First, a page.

University of Idaho and Washington State University. In 2000, the 
University of Idaho transferred human remains and funerary objects to 
Washington State University. No known individuals were identified. The 
eight associated funerary objects are one counted object and seven lots 
of objects, which are one piece of modified bone, four lots of flakes, 
one lot of red ochre, one lot of shell remains, and one lot of animal 
remains.
    The burials, the housepit, and the presence of Native American 
tools and materials are consistent with Plateau culture area customs 
and characteristics. Early and late ethnographic documentation 
indicates that the present-day locations are within overlapping 19th 
century territories of the Palus and Nez Perce people.
    In 1981, 1982 or 1989, human remains representing a minimum of one 
individual were removed from beach lag deposits at the Riparia Site, 
45WT1, Whitman County, WA. The partial remains were removed by 
Washington State University while under contract with the Army Corps of 
Engineers. Following removal, the human remains were delivered to 
Washington State University. No known individual was identified. No 
associated funerary objects are present.
    The archeological assemblage associated with the 45WT1 beach lag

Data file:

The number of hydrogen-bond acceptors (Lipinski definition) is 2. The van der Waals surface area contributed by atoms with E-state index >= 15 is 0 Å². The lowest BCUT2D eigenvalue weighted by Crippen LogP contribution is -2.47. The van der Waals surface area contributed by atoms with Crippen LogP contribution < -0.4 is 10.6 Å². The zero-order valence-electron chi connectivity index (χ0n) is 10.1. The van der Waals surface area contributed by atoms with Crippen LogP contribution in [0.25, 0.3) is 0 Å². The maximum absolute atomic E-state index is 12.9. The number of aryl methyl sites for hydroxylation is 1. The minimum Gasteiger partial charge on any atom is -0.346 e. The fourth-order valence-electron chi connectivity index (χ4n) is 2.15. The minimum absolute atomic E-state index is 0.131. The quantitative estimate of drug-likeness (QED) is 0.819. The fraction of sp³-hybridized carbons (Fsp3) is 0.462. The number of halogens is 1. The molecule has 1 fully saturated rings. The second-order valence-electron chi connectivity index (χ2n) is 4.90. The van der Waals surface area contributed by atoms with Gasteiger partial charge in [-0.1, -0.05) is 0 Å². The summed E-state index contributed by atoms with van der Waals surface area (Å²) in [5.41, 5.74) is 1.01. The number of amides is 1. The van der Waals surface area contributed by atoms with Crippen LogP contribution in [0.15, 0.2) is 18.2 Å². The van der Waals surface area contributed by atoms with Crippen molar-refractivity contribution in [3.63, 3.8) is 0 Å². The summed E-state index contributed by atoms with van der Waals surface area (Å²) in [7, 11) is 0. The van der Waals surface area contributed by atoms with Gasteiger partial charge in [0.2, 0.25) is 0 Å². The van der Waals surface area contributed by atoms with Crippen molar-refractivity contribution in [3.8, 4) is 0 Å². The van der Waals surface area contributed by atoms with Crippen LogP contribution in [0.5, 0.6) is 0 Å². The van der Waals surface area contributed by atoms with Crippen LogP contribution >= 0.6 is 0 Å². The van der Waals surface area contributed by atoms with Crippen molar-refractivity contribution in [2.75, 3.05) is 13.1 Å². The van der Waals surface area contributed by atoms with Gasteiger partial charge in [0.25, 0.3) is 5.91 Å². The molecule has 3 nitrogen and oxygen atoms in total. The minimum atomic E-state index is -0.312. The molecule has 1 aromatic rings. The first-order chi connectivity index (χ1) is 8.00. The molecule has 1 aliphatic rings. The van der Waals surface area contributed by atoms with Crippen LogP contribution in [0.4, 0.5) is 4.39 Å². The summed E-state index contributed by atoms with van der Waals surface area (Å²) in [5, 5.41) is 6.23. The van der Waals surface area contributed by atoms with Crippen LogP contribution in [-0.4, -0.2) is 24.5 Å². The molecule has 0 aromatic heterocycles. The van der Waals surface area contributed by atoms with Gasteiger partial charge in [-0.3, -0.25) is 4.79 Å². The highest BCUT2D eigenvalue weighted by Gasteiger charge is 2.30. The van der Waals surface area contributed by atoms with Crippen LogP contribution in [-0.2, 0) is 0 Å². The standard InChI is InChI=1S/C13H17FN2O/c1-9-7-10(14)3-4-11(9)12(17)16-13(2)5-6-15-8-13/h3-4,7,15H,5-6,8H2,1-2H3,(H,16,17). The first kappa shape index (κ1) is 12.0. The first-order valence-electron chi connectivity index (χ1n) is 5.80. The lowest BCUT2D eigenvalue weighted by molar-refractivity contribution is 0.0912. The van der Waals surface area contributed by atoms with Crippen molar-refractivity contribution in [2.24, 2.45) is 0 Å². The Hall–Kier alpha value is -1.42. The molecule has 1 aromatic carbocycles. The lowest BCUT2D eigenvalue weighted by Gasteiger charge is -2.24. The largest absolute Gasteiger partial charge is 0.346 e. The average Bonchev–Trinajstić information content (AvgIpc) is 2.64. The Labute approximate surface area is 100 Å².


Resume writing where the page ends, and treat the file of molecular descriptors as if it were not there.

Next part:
deposits is consistent with the Native American Plateau culture area. 
The Riparia Site is located within the 19th century Palus territory, 
north of the 19th century Walla Walla territory, and west of the 19th 
century Nez Perce territory.
    In 1963, human remains representing a minimum of one individual 
were removed from 45WT2, Whitman County, WA. Washington State 
University excavated three disturbed burials and Burial 1 while under 
contract with the National Park Service and prior to land acquisition 
by the Army Corps of Engineers. Following removal, the human remains 
and funerary objects were delivered to Washington State University. No 
known individual was identified. The three associated funerary objects 
are one counted object and two lots of objects, which are one